Town Manager's Report: Sandy's aftermath
Tuesday morning a rainbow was spotted framing the island in its perfect arc — a beautiful site that was in contrast to the view at eye level across our east beach and the eastern coast of the entire country. Sandy lived up to her hype and the combination of wind and tides wrought havoc as predicted. On island we suffered damage — but no one was injured and no structures were lost to the sea — and the damage is minimal in relation to the images we see flashed across our screen from New York and New Jersey.
First and foremost, a resounding thank you to all the town personnel who worked before, during and after the storm to prepare us and keep us all safe. Be sure to say thank you when you see members of the Police Department, Road Crew, Fire Department, Rescue Squad, plus the emergency management directors, Harbormaster and Building Inspector. Many of them spent a long Monday day and night assessing the changing circumstances to better protect us all. And an additional thanks to all the volunteers who came out to assist in the aftermath: clearing the Beachead property, picking up trash and debris off the beaches, and just generally offering to assist in any way.
As to our current damage assessment, here’s where we stand: Corn Neck Road alongside the Beachead to Beach Avenue was severely compromised, and Spring Street along Old Harbor Point was considerably undermined also. Both roads are closed in those sections as of now. The North End parking area by the monument is also impassable at this time. The state Department of Transportation responded immediately on Tuesday morning and sent three engineers over in the afternoon to assess the damage and to begin planning for repair. These are all state roads and federal funds are available for use. Luckily these road closings don’t present an access problem right now… and DOT made a point of acknowledging that they anticipate repairs will be done by late spring. Please do not walk near the outside edge on Spring Street by Old Harbor Point as the whole area under that road has been undermined and could be dangerous.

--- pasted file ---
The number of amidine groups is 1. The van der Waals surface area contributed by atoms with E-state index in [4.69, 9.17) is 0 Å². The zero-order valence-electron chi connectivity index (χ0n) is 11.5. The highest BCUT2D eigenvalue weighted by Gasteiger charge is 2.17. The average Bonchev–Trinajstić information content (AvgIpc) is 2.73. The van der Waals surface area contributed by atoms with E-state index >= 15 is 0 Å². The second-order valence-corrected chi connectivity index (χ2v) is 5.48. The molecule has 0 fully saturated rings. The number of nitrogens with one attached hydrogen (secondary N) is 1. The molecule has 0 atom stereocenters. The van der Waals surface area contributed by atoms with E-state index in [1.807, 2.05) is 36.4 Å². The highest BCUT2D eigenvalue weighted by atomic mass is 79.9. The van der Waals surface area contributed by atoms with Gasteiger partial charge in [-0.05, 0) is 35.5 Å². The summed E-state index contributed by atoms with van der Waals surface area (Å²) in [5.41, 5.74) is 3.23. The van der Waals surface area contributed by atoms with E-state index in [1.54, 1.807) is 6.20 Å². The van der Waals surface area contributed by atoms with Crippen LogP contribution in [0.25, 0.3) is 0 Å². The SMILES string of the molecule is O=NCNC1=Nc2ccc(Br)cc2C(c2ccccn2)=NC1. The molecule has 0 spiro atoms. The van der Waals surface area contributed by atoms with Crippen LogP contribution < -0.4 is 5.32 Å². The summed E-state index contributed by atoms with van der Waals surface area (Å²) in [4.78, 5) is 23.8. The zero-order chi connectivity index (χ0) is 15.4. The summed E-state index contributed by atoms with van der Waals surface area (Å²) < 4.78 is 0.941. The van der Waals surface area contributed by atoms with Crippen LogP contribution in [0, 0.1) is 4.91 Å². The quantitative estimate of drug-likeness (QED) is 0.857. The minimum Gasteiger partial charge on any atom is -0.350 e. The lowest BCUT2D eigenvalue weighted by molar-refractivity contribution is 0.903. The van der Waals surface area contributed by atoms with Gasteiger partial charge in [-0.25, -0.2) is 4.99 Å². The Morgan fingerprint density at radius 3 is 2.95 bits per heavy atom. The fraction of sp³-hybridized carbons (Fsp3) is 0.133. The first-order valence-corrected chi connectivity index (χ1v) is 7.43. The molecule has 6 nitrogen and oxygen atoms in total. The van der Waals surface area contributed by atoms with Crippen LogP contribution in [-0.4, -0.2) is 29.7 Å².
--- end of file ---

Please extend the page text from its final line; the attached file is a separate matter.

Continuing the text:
Bluff erosion was substantial, also, in this storm, so please exercise caution and avoid approaching the edge of any of the bluffs.
The east dock in Old Harbor was “unhinged,” as it were, and a representative from the Army Corps of Engineers was on the early boat Wednesday morning to assess the damage. No vehicles should traverse that dock, but it is sound otherwise. The docks the town installed all survived unscathed, as did the harbormaster shack, which was built to the specs of a flood zone.
The Beach Pavilion sustained some damage, with the water coming through during the Monday night high tide, but structurally it is fine. Doors and railings will need to be replaced, and the roof repaired. The dunes were substantially altered, both there and along the entire stretch of beach on the east side of the island… a testament to the power of the ocean.
Verizon flew two techs over on Tuesday afternoon and urges anyone who hasn’t reported a phone outage to do so, and to check back with Verizon if they are not contacted by a repairman.
Interstate has resumed its normal schedule, after the Coast Guard verified that the Old Harbor channel hadn’t been compromised; and it is reported that there was no flooding of the parking lots in Galilee for those of you who have cars parked there.
If you have had damage to your home from Sandy you should contact the Building Department @ 466-3206 or firstname.lastname@example.org so they can evaluate the damage and provide you with a rapid evaluation safety assessment form. The information could help Rhode Island reach the disaster declaration standards and will assist your insurance company in processing any claim you may have.
This past week was a reminder to us all of the power of the ocean — and the need to heed warnings when they come. Thanks to all who helped and to all who heeded the warnings and stayed safe.